Well… what a time to be getting back! I was hoping for a quiet period to catch up on things, but instead we get the first major CNY shift in a decade. There are already so many words published on it, but much of it seems not dissimilar to rambling. Amidst all the noise, I wanted to share a few thoughts.
The fact of the matter is, no one knows exactly how this CNY move will affect things. To begin with, much will depend on how fast, how far, and how long the depreciation goes. How the Chinese policy makers and Chinese banks manage the move is also a major factor. Then there are the multiple indirect effects from things like the impact on other EM currencies, commodity prices, etc.
Having said that, here are a few things that I think we can say with a reasonable amount of confidence:
The PBoC communications department is very inexperienced. Go ahead and read the series of press releases from 8/11:
- The PBC Announcement on Improving Quotation of the Central Parity of RMB against US Dollar
- The PBC Spokesman Answered Press Questions on Improving Quotation of the RMB Central Parity
- The PBC Spokesman Answered More Press Questions on the RMB Exchange Rate
Now, maybe the Chinese press releases are much better (I highly doubt it) but without a doubt the English press releases were confusing at best and misleading at worst. What does ‘significant fluctuation’ mean? How about ‘basically stable at an adaptive and equilibrium level?’ It remains unclear, still, what the primary objectives of the recent moves are. In conjunction with the policy flailing following the stock market collapse, I think it’s reasonable to say that Chinese policy makers have much to learn about managing markets. This implies that the volatilities of currencies linked to China are likely to be higher.
The direct economic impacts from the currency move so far on DM economies are limited. China remains a fairly closed economy, with high barriers to entry for foreign corporations. The estimates of the impact on US inflation that I’ve seen is in the area of 10bps or so. Pass through is also mitigated by the fact that many foreign corporations have moved their production to cheaper locals like Vietnam in recent years.
The indirect effects are likely to be much more numerous, and likely stronger. How will the other EM currencies and economies adjust? How will Chinese commodity demand adjust?
China will need to continue to rebalance its economy – away from investment, and toward consumption. Michael Pettis has written reams of posts on this, so I won’t repeat them here.
The policy moves thus far are far from sufficient from addressing the major drivers of capital outflows. Ultimately, expected real investment returns in CNY assets are too low relative to opportunities abroad. This includes returns from export businesses – otherwise companies more exporting companies would be set up. There are a couple ways to rectify this – either real interest rates can move somewhat higher, or the currency can move quite a bit weaker. The former option runs the risk of cascading defaults, so it seems like the Chinese authorities are trying the second option.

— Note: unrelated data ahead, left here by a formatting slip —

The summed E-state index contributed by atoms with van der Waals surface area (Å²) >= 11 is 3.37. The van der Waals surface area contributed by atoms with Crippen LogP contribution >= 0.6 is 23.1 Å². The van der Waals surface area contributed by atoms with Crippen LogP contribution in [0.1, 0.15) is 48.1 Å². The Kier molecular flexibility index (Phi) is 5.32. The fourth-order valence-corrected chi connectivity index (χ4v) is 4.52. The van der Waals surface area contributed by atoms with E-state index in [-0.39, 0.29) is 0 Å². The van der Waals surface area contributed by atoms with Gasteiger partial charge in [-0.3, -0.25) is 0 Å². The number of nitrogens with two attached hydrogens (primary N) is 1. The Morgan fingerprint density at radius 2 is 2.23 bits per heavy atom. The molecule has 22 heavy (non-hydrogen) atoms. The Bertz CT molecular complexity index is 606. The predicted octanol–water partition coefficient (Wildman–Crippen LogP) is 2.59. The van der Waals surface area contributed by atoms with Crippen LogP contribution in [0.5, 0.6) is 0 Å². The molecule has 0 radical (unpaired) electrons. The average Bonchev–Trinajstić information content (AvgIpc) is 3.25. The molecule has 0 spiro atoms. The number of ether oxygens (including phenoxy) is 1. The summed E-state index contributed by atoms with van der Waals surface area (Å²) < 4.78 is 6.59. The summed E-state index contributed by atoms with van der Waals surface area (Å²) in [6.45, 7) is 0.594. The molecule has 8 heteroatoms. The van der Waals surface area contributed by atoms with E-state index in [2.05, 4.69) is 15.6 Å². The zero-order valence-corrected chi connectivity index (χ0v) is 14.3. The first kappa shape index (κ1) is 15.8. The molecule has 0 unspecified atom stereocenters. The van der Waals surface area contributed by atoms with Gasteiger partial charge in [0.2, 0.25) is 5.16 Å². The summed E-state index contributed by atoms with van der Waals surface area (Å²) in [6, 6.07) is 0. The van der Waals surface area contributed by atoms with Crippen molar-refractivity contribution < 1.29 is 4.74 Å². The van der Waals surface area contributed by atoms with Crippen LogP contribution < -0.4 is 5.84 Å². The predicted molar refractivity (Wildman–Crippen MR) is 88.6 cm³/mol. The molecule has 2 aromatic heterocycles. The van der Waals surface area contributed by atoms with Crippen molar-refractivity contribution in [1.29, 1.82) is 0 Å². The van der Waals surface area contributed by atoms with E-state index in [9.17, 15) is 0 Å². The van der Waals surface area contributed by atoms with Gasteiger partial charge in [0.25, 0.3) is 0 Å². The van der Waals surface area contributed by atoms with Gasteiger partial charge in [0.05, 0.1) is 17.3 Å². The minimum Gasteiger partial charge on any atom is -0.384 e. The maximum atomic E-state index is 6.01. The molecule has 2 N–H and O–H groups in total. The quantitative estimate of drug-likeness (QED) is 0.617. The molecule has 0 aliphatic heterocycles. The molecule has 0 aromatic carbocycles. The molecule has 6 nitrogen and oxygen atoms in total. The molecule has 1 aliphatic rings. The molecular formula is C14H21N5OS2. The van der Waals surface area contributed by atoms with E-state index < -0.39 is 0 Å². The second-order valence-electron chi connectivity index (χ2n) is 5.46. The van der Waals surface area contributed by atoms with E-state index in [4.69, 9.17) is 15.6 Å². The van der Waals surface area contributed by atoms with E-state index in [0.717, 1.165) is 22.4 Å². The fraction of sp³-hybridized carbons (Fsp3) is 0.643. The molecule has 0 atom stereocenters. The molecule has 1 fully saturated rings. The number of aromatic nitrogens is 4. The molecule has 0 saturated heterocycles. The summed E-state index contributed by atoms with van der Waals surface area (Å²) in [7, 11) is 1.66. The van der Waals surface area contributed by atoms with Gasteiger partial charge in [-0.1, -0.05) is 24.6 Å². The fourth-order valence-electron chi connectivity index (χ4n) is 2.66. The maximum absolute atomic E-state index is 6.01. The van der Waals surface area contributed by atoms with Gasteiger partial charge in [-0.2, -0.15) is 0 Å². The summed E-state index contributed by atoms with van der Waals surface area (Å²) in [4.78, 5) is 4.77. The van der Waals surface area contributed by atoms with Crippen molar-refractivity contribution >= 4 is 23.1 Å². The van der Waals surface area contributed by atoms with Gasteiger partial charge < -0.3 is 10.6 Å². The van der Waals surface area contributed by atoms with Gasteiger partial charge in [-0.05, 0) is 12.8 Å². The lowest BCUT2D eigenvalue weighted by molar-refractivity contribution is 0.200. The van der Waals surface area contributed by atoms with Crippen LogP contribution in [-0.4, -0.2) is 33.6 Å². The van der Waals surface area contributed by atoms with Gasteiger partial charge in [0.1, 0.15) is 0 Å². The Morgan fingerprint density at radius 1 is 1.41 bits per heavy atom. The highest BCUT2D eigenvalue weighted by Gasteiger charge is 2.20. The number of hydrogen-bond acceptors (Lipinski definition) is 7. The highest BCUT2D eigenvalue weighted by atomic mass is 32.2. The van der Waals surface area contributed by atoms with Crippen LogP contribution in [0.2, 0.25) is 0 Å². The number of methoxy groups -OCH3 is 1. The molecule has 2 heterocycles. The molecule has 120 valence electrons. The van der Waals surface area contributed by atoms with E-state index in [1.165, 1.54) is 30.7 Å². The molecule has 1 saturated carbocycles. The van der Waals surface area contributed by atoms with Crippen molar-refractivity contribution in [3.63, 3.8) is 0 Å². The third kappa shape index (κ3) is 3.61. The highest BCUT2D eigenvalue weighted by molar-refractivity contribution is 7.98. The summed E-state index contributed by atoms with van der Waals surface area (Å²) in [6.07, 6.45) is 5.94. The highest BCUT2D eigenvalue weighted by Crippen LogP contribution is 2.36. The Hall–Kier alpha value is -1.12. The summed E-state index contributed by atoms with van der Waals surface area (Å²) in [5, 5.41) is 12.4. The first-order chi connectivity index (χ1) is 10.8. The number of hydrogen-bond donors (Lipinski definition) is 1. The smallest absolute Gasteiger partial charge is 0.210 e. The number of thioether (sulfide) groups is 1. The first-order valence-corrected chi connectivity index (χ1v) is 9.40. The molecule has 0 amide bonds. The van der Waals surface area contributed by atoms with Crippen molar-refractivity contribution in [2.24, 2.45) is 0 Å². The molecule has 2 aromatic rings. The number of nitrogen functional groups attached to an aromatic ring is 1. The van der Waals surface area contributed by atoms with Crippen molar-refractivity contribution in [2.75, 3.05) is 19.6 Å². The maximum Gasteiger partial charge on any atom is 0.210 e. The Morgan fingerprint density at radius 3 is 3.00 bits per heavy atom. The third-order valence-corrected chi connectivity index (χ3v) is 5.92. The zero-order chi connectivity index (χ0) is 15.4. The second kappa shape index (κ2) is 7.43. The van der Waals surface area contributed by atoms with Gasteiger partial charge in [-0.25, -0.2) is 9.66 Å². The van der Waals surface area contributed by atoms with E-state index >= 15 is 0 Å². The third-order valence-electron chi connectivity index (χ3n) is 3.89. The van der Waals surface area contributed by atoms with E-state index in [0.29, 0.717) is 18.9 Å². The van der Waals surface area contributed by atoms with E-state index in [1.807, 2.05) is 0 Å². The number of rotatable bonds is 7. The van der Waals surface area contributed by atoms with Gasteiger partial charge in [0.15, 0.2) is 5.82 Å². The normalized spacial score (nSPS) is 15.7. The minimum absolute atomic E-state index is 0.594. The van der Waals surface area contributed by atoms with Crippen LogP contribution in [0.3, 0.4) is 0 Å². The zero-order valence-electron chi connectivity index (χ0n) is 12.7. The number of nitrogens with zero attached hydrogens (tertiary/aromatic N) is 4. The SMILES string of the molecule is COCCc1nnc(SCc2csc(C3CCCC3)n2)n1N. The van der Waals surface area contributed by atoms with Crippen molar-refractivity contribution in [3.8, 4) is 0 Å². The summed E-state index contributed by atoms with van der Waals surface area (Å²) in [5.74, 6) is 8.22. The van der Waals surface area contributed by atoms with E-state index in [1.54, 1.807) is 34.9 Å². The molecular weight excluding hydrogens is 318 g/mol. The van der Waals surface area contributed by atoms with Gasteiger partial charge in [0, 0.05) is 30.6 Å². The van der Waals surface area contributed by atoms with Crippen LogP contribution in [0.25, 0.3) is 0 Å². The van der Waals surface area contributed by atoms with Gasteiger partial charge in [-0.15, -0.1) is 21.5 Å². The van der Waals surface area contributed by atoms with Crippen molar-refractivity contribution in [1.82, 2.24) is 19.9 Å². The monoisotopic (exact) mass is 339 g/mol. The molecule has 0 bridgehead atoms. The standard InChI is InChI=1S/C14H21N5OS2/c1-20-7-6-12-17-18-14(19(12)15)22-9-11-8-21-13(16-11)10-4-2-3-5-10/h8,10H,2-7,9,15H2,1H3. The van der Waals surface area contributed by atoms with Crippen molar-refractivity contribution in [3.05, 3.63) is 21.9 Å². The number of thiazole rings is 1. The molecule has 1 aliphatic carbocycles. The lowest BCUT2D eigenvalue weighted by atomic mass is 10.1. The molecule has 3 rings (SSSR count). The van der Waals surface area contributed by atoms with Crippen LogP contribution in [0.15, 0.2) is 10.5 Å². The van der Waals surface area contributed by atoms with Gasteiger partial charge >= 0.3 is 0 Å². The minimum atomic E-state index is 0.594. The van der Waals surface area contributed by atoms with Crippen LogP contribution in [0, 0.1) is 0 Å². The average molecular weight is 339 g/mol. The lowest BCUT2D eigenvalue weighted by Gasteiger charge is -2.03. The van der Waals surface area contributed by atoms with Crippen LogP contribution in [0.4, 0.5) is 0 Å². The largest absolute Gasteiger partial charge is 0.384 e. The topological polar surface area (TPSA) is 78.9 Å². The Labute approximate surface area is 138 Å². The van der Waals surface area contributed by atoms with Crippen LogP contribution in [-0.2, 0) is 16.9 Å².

In addition, there is one thing I would venture to conjecture:
I think there is a good chance the RMB ultimately depreciates 20% or more in real terms. Now, it’s hard to put a tight confidence band around how far a currency ‘needs’ to move in the best conditions, but it is particularly hard for China because of the lack of reliable economic statistics. This itself suggests a higher probability of an overshoot. But we do have a bit of precedence to guide us. The last time the RMB REER has depreciated significantly was from 2002-2005, with the BIS measure of CNY REER going depreciating almost exactly 20%. The appreciation move leading up to that was ~55% from 1994 (when the data started) to the highs in Jan 1998. By comparison, the move from the 2005 lows to March 2015 highs was 60%. In addition, China has often been compared to Japan in the 70’s. This chart from the San Fran Fed highlights:
This is relevant because we can use the 1970’s Japanese experience to draw some parallels. Interestingly, the Yen appreciated a similar 50% from Jan 1976 to Oct 1978, (admittedly a much faster pace) but then ultimately depreciated 27%, hitting a low in Oct 1981. The slower pace of the RMB appreciation suggests a more moderate correction.
With respect to other assets:
In the absence of strong fundamental trends, the majority of S&P price action this year seems to be driven by changes in the ‘uncertainty risk premium.’ IMO, the uncertainty around what the PBoC is trying to accomplish and/or do was a major driver of recent gyrations, even as most agree that the direct economic effects are not large. The PBoC seems to be learning as it goes though (there is a pre-announced press conference late tonight US time) so hopefully we get some stability.
Global yields are starting to look too low again. My 3% fair value estimate for the US long end remains, so current levels look decent enough to start establishing opportunistic shorts.
The 1y1y forward oil strip is showing tentative signs of stabilization. Levels are now basically unchanged since 8/3, the longest stretch since late June.